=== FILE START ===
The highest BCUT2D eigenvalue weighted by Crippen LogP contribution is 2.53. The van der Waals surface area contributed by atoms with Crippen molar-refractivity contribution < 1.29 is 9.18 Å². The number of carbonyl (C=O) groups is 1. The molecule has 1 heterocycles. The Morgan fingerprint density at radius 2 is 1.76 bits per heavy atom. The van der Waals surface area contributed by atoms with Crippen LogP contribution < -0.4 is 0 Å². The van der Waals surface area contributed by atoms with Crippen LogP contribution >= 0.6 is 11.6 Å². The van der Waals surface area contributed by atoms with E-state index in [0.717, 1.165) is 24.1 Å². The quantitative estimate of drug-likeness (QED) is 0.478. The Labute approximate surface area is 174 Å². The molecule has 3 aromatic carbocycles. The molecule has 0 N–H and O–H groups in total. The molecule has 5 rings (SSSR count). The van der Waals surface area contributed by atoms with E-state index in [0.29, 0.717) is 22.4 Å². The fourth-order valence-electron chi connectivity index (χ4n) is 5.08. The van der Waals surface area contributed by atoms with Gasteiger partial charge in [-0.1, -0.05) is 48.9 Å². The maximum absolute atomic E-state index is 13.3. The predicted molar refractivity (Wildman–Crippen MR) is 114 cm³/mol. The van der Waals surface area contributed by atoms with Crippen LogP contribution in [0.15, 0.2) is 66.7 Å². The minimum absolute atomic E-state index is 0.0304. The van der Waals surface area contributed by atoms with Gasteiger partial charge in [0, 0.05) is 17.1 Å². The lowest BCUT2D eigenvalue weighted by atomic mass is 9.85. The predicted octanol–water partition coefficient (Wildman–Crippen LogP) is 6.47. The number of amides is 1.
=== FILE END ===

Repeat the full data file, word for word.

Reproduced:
The highest BCUT2D eigenvalue weighted by Crippen LogP contribution is 2.53. The van der Waals surface area contributed by atoms with Crippen molar-refractivity contribution < 1.29 is 9.18 Å². The number of carbonyl (C=O) groups is 1. The molecule has 1 heterocycles. The Morgan fingerprint density at radius 2 is 1.76 bits per heavy atom. The van der Waals surface area contributed by atoms with Crippen LogP contribution < -0.4 is 0 Å². The van der Waals surface area contributed by atoms with Crippen LogP contribution >= 0.6 is 11.6 Å². The van der Waals surface area contributed by atoms with E-state index in [0.717, 1.165) is 24.1 Å². The quantitative estimate of drug-likeness (QED) is 0.478. The Labute approximate surface area is 174 Å². The molecule has 3 aromatic carbocycles. The molecule has 0 N–H and O–H groups in total. The molecule has 5 rings (SSSR count). The van der Waals surface area contributed by atoms with E-state index in [0.29, 0.717) is 22.4 Å². The fourth-order valence-electron chi connectivity index (χ4n) is 5.08. The van der Waals surface area contributed by atoms with Gasteiger partial charge in [-0.1, -0.05) is 48.9 Å². The maximum absolute atomic E-state index is 13.3. The predicted molar refractivity (Wildman–Crippen MR) is 114 cm³/mol. The van der Waals surface area contributed by atoms with Crippen LogP contribution in [0.15, 0.2) is 66.7 Å². The minimum absolute atomic E-state index is 0.0304. The van der Waals surface area contributed by atoms with Gasteiger partial charge in [0, 0.05) is 17.1 Å². The lowest BCUT2D eigenvalue weighted by atomic mass is 9.85. The predicted octanol–water partition coefficient (Wildman–Crippen LogP) is 6.47. The number of amides is 1.